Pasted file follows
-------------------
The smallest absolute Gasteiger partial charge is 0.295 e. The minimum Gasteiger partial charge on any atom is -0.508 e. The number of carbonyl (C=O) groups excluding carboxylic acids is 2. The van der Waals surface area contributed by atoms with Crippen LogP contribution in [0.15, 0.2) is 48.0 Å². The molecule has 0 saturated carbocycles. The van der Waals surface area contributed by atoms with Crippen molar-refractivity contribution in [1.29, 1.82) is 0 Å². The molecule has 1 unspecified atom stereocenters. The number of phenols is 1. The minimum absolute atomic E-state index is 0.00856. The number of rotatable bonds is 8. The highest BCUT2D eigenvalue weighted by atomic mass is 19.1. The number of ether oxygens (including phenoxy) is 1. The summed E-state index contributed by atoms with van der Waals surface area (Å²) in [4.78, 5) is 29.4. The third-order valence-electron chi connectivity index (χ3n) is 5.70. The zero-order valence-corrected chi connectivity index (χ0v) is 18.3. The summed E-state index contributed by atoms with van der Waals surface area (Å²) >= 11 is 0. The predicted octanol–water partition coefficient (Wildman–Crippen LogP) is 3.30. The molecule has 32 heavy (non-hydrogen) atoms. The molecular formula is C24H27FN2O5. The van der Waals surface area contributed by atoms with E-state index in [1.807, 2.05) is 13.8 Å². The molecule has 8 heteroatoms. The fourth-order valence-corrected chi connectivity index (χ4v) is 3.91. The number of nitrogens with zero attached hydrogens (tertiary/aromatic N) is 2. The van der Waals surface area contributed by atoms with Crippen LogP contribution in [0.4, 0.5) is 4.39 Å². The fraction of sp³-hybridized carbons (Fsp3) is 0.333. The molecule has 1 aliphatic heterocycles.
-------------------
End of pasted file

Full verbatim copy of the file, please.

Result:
The smallest absolute Gasteiger partial charge is 0.295 e. The minimum Gasteiger partial charge on any atom is -0.508 e. The number of carbonyl (C=O) groups excluding carboxylic acids is 2. The van der Waals surface area contributed by atoms with Crippen LogP contribution in [0.15, 0.2) is 48.0 Å². The molecule has 0 saturated carbocycles. The van der Waals surface area contributed by atoms with Crippen molar-refractivity contribution in [1.29, 1.82) is 0 Å². The molecule has 1 unspecified atom stereocenters. The number of phenols is 1. The minimum absolute atomic E-state index is 0.00856. The number of rotatable bonds is 8. The highest BCUT2D eigenvalue weighted by atomic mass is 19.1. The number of ether oxygens (including phenoxy) is 1. The summed E-state index contributed by atoms with van der Waals surface area (Å²) in [4.78, 5) is 29.4. The third-order valence-electron chi connectivity index (χ3n) is 5.70. The zero-order valence-corrected chi connectivity index (χ0v) is 18.3. The summed E-state index contributed by atoms with van der Waals surface area (Å²) >= 11 is 0. The predicted octanol–water partition coefficient (Wildman–Crippen LogP) is 3.30. The molecule has 32 heavy (non-hydrogen) atoms. The molecular formula is C24H27FN2O5. The van der Waals surface area contributed by atoms with E-state index in [1.807, 2.05) is 13.8 Å². The molecule has 8 heteroatoms. The fourth-order valence-corrected chi connectivity index (χ4v) is 3.91. The number of nitrogens with zero attached hydrogens (tertiary/aromatic N) is 2. The van der Waals surface area contributed by atoms with Crippen LogP contribution in [0.4, 0.5) is 4.39 Å². The fraction of sp³-hybridized carbons (Fsp3) is 0.333. The molecule has 1 aliphatic heterocycles.